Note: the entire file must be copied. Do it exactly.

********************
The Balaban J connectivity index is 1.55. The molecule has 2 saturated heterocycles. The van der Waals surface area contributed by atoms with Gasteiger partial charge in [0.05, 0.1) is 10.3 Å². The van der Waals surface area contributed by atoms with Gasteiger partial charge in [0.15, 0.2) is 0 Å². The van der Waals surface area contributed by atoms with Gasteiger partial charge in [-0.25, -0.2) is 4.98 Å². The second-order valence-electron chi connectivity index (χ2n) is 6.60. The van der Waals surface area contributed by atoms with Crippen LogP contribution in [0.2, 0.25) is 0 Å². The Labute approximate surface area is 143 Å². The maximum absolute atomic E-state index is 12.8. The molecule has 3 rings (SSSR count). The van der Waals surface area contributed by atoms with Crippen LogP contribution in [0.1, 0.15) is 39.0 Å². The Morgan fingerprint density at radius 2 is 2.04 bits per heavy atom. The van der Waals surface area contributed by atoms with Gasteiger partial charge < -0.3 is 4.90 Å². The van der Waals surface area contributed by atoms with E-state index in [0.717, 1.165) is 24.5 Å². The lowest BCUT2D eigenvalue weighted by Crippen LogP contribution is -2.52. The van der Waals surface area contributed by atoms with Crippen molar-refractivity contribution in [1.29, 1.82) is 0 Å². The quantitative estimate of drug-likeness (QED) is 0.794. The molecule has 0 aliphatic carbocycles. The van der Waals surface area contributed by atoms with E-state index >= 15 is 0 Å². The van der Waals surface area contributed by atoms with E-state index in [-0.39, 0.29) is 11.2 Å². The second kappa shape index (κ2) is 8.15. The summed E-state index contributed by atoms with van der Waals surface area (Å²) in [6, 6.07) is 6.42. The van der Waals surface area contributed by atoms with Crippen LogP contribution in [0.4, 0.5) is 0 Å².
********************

The Balaban J connectivity index is 1.55. The molecule has 2 saturated heterocycles. The van der Waals surface area contributed by atoms with Gasteiger partial charge in [0.05, 0.1) is 10.3 Å². The van der Waals surface area contributed by atoms with Gasteiger partial charge in [0.15, 0.2) is 0 Å². The van der Waals surface area contributed by atoms with Gasteiger partial charge in [-0.25, -0.2) is 4.98 Å². The second-order valence-electron chi connectivity index (χ2n) is 6.60. The van der Waals surface area contributed by atoms with Crippen LogP contribution in [0.2, 0.25) is 0 Å². The Labute approximate surface area is 143 Å². The maximum absolute atomic E-state index is 12.8. The molecule has 3 rings (SSSR count). The van der Waals surface area contributed by atoms with Crippen LogP contribution in [0.1, 0.15) is 39.0 Å². The Morgan fingerprint density at radius 2 is 2.04 bits per heavy atom. The van der Waals surface area contributed by atoms with Gasteiger partial charge < -0.3 is 4.90 Å². The van der Waals surface area contributed by atoms with E-state index in [0.717, 1.165) is 24.5 Å². The lowest BCUT2D eigenvalue weighted by Crippen LogP contribution is -2.52. The van der Waals surface area contributed by atoms with Crippen molar-refractivity contribution in [1.29, 1.82) is 0 Å². The quantitative estimate of drug-likeness (QED) is 0.794. The molecule has 0 aliphatic carbocycles. The van der Waals surface area contributed by atoms with E-state index >= 15 is 0 Å². The van der Waals surface area contributed by atoms with E-state index in [-0.39, 0.29) is 11.2 Å². The second kappa shape index (κ2) is 8.15. The summed E-state index contributed by atoms with van der Waals surface area (Å²) in [6, 6.07) is 6.42. The van der Waals surface area contributed by atoms with Crippen LogP contribution in [0.4, 0.5) is 0 Å².